- Directed take, particularly of eggs and nesting females
- Incidental take, particularly in fisheries
- Habitat degradation, notably marine pollution and nesting beach alteration
Climate change is perceived as an emerging new threat, from at least two vantage points: (1) Since sex determination of developing turtle embryos is temperature-dependent, higher nest temperatures associated with global warming will produce a greater proportion of female hatchlings – potentially affecting the viability of some populations; higher incubation temperatures could also affect embryo/hatchling survivorship; (2) Rising sea levels will reduce the availability of suitable habitat for nesting turtles, and nests will be more prone to inundation.
The IOSEA Conservation and Management Plan has six objectives, as follows, each of which has a number of specific programmes and activities:
- Reduce direct and indirect causes of marine turtle mortality
- Protect, conserve and rehabilitate marine turtle habitats
- Improve understanding of marine turtle ecology and populations through research, monitoring and information exchange
- Increase public awareness of the threats to marine turtles and their habitats, and enhance public participation in conservation activities
- Enhance national, regional and international cooperation
- Promote implementation of the MoU, including the conservation and management plan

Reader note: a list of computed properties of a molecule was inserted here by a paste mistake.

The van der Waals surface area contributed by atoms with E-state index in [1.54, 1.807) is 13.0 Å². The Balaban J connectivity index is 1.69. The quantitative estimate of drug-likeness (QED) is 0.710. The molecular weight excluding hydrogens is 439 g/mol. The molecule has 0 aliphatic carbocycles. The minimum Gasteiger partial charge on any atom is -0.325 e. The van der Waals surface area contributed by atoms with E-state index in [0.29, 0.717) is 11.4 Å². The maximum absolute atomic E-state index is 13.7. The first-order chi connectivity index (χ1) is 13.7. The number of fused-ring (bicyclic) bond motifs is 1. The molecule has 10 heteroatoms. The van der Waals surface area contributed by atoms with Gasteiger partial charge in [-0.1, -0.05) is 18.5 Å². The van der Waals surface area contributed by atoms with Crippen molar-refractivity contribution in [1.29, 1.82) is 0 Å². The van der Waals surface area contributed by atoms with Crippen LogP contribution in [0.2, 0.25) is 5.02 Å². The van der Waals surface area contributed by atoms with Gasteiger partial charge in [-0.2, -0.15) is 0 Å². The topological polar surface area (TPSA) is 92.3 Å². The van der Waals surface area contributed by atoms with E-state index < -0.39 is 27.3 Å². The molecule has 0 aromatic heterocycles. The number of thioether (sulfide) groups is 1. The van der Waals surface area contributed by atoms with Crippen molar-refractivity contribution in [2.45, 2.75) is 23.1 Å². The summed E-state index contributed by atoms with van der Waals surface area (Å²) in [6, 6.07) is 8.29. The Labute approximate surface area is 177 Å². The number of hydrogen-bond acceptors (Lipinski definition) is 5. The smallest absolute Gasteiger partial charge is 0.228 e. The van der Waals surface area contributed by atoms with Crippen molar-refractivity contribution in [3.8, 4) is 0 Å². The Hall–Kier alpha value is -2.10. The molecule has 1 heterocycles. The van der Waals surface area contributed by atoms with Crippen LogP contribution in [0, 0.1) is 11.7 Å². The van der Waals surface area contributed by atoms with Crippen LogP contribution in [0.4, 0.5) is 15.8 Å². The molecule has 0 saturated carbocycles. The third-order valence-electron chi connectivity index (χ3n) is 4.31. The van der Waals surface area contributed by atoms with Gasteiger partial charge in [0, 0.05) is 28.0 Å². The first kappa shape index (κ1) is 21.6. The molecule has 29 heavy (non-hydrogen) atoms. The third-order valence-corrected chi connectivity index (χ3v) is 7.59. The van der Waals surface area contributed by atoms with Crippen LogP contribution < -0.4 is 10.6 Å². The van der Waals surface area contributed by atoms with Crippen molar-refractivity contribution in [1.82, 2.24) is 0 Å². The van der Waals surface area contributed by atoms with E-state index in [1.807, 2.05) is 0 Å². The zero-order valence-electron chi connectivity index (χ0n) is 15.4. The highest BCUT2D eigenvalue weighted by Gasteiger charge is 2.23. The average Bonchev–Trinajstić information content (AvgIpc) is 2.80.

The thematic focus of the agreement is sufficiently broad, however a number of emerging issues warrant expanded treatment in the CMP – such as addressing climate change impacts and coastal development issues as they relate to marine turtles in particular. Sub-regional coordination structures, institutional responsibility, and national initiatives need to be clarified and/or strengthened through development of sub-regional working groups, national committees/networks, facilitators/coordinators, etc.
It may be necessary to identify priority populations/management units and concentrate attention and resources on them. Many Signatory States, in their national reports, have already identified what they consider to be priority species based on their assessment of conservation status (although the biological and ecological justifications for these listings may need further discussion, to separate true conservation priorities from abundance categories). Further progress achieved through genetic analyses will help to refine our understanding of individual management units for conservation/ management purposes.
One of IOSEA’s unique strengths is its advanced Online Reporting Facility, which provides for the compilation of detailed reports on all aspects of the agreement’s implementation. An Executive Summary of the ‘Overview of IOSEA MoU Implementation’, prepared for the Seventh Meeting of IOSEA Signatory States (Bonn, September 2014), gives a snapshot of progress and challenges to date.
In addition, National Reports submitted by the IOSEA Signatory States can be downloaded (as PDFs) under "Documents".
Some Signatory States have made important contributions to overall IOSEA implementation and most have demonstrated at least some exemplary activities at a national level. Capacity and resources for domestic implementation of the provisions of the CMP remain a challenge for most Signatory States; and many countries could articulate more effectively their specific needs in this regard.